Conval Case Study: From Out of a Bind to Prepping for Growth

Conval Inc., is a global leader in high-performance valves for the world’s most demanding applications. For Conval, high temperature means a ball valve that can withstand 1200 degrees F. High pressure means handling 2,000 psi pressure with ease. Rigorous standards are in place for the quality, durability, and delivery time of Conval valves because facilities like power plants depend on them for steam, hot water, and chemical applications.

 

In 2023, Jared Pickering, Materials Manager for Conval Inc., was struggling to get a longtime foundry supplier back on track with quality and lead times. Over the previous 18 months or more, the foundry, after more than a decade of dependable service, was missing delivery dates and when they did ship products, the shrinkage porosity and cracking made many of the parts unusable. This was frustrating for Pickering, but worse, it was taking a toll on the business.

 

Domino Effect

Conval valves are high quality, extremely serviceable (they can be repaired in the field) and are manufactured from raw materials at the company’s headquarters in Connecticut. These qualities give Conval a competitive edge over larger companies that sell mass-produced valves at lower quality and lower price points. In fact, many Conval severe service valves are shipped to low-cost production nations such as China. The carefully crafted Conval valves start with parts cast in foundries, which are then sent to Conval for machining, nickel-plating, and pressing with other parts before they are put into assembly. If Pickering doesn’t have a reliable supply of quality castings, the entire production line comes to a halt.

 

“When a customer reaches out looking for 5 valves in 6 to 8 weeks, and we cannot guarantee delivery in that timeframe, then we lose the order,” Pickering said. “We estimate $225,000 worth of orders were lost over the 18 months where we had these supply issues.”

Conval production facility in Connecticut.

 

Rush Order

The time came when Pickering was up against an order deadline and needed to enlist a foundry that had worked with Conval before, was on the approved vendor list, and understood the quality required. He called Stainless Foundry & Engineering (SF&E) for help.

“The part size, geometry, volume and alloys all fit right into our wheelhouse,” said Anthony Geiger, Senior Foundry Engineer, Investment Division, for Stainless Foundry & Engineering. “We were up to the task of taking on a rush order for Conval. We got to work immediately.”

 

In June, Pickering pulled one set of tooling from the existing supplier and sent it to SF&E. SF&E was producing and shipping castings by late August/early September.

Cast parts at SF&E, ready to ship to Conval for finishing.

 

“The transition of receiving the tooling was easy. Conval was very communicative about when to expect it,” Geiger said. “When the tooling was received, we opened it to verify how it operated, documented product markings, where the previous supplier was gating, and then verified with the customer that the quality issues were production-related, not pattern-related, before releasing the job to the floor.”

 

SF&E also simulated a pour through MAGMASOFT® before releasing the tooling to sampling so they could ensure all quality issues Pickering experienced with the previous foundry would be resolved. Communication was crucial for the fast turnaround, but the SF&E team impressed Pickering with standard processes of weekly status updates, timeline expectations, and same-day response times to emails and phone inquiries.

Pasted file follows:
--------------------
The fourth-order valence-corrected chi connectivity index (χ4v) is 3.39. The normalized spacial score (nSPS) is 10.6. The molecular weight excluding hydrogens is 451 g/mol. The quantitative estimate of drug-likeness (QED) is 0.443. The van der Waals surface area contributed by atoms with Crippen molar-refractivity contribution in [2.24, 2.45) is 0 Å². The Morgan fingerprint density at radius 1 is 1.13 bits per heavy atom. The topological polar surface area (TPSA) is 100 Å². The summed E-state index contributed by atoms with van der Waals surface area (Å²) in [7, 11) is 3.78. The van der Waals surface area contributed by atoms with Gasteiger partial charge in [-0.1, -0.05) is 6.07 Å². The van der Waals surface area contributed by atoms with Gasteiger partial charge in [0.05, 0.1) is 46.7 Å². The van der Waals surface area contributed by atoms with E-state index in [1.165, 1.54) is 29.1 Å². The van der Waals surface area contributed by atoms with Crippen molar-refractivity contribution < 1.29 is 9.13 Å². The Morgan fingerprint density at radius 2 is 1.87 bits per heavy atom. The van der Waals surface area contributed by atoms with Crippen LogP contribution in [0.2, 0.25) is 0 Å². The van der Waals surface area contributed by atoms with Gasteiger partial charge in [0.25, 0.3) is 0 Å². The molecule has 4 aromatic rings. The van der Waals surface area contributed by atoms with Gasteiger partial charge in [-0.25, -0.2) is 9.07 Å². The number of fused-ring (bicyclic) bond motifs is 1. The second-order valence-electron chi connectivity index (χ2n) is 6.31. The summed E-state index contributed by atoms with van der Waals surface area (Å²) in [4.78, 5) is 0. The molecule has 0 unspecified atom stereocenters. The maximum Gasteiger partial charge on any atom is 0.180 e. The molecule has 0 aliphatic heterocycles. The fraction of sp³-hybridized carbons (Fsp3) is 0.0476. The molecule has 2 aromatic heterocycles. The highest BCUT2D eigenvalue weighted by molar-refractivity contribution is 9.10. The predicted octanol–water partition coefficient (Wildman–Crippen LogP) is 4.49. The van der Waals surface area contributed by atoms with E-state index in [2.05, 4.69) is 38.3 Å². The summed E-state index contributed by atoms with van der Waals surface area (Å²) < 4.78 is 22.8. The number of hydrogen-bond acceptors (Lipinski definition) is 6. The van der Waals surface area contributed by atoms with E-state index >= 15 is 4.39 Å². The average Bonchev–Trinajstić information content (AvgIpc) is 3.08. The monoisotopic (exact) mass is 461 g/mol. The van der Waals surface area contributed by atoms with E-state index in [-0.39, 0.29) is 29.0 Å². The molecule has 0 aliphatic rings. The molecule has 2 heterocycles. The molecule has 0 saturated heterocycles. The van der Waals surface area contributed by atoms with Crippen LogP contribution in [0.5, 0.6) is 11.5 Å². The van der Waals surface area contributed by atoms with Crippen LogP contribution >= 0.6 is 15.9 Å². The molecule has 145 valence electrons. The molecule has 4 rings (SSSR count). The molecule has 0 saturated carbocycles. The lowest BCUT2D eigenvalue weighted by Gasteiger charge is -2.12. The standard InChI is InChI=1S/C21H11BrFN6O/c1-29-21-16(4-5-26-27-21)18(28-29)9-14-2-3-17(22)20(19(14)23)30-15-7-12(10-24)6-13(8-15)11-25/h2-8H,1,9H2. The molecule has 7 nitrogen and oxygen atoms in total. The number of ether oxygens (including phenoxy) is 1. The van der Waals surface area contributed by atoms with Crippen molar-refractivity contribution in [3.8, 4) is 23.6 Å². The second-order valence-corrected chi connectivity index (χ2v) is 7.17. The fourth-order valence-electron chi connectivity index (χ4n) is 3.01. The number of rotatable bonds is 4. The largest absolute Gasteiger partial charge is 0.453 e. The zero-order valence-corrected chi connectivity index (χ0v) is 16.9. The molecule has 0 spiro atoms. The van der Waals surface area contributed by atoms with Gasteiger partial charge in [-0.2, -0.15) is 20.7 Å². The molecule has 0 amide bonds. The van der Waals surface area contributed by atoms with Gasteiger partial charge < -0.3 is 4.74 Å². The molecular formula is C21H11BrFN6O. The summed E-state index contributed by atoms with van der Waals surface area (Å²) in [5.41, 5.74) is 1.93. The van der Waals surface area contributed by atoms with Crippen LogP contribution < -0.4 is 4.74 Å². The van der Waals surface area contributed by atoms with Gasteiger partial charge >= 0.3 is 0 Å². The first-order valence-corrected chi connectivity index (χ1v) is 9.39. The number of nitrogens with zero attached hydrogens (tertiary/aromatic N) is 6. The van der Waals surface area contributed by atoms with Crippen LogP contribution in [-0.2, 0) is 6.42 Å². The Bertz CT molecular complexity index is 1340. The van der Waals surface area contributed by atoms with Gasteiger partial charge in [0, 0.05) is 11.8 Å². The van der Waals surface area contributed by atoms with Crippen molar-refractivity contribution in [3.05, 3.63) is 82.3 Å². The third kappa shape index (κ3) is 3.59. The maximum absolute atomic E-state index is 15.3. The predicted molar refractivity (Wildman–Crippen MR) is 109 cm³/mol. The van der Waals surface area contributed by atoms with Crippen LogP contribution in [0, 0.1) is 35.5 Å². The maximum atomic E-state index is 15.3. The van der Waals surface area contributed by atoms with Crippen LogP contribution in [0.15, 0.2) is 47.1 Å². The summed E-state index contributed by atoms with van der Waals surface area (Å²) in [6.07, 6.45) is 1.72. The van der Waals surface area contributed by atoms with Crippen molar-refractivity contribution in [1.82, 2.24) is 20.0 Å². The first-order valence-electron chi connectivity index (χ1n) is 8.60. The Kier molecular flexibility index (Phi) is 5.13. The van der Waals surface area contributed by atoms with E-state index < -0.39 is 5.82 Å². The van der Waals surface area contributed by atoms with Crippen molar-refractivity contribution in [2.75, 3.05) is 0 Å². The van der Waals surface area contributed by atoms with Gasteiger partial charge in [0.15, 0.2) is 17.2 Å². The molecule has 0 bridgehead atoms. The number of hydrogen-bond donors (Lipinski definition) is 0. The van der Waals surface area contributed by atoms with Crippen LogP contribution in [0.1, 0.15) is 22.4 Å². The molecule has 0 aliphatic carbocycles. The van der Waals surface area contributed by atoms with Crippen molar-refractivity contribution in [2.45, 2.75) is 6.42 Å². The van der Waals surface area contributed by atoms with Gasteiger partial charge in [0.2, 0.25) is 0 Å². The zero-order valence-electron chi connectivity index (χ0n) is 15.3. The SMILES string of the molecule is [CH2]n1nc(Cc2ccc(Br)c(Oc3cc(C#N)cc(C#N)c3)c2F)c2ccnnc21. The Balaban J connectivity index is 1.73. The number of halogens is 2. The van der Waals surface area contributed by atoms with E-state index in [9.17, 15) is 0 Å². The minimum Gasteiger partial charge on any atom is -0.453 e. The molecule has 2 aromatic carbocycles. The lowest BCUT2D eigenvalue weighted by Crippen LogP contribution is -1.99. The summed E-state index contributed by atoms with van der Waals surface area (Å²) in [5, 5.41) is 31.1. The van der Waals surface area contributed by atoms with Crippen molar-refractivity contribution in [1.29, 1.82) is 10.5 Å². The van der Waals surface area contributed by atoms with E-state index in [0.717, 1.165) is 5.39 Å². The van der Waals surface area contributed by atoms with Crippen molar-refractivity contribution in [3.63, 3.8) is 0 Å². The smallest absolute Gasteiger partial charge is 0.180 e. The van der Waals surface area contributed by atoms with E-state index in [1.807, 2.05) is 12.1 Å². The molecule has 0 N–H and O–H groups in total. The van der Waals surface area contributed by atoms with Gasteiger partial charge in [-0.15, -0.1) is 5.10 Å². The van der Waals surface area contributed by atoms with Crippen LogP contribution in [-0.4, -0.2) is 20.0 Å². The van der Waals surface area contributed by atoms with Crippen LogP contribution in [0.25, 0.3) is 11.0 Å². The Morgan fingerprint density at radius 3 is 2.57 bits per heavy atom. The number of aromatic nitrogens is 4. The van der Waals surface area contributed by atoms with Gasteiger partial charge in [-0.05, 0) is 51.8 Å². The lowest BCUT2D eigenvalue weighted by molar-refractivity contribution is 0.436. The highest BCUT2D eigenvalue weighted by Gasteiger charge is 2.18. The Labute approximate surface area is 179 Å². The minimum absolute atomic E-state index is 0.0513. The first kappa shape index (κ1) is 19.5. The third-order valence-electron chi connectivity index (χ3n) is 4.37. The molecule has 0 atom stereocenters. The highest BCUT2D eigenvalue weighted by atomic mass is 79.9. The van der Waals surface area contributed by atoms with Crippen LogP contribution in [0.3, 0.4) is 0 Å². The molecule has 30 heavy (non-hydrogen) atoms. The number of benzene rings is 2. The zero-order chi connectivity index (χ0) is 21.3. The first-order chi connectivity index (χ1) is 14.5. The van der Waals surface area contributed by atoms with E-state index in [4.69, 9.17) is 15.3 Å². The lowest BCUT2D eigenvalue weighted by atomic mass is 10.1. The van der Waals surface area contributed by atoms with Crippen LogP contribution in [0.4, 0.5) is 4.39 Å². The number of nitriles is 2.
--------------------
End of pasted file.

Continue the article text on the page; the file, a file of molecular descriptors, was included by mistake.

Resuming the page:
The next set of tooling was moved to SF&E in August, where castings were produced again in an expedited manner, and sent to Conval in time to meet more of their customer delivery commitments.

 

“Stainless Foundry & Engineering got us out of a bind,” Pickering said. “The orders were small volumes but involved our largest production line.”

 Machined parts at Conval.

 

Growing Partnership

Since the first rush orders, all patterns from the former foundry supplier have been moved over to SF&E. To further make up for lost time, Conval will start a stocking program so they can ship complete valves from inventory when future orders come in.

 

“As we grow the business, having castings readily available will help us ship more product, especially as we plan to add more sizes in the future,” Pickering said. “The more we ship the more we can order, the more we can place in stocking.”

      

Completed Top Entry Ball Valve

 

A real partnership and trust were developed in the process of working together on the ball valve castings, according to Mitch McCaffery, Vice President, Sales & Marketing for Stainless Foundry & Engineering. With respective growth goals aligned, both companies are ready to scale together.

 

“In the grand scheme of things, our direction for the growing the business is in pump and valve and Conval is a perfect fit,” McCaffery said. “Our businesses have aligned well in the beginning of the relationship, and we look forward to continuously adding value to ensure they do not lose any more orders.”

 

The entire SF&E team is on board.

 

“Our shop floor employees like to know the things we are doing in the front end to win business and keep improving SF&E,” Geiger said. “Conval is a familiar name, especially to some of our tenured employees, and they take pride in knowing their work makes a difference worldwide.”

 

SF&E is committed to meeting customer requirements, even in a bind. If you are interested in learning more about how we take on new challenges, contact us at sales@stainlessfoundry.com.

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Conval Case Study: From Out of a Bind to Prepping for Growth

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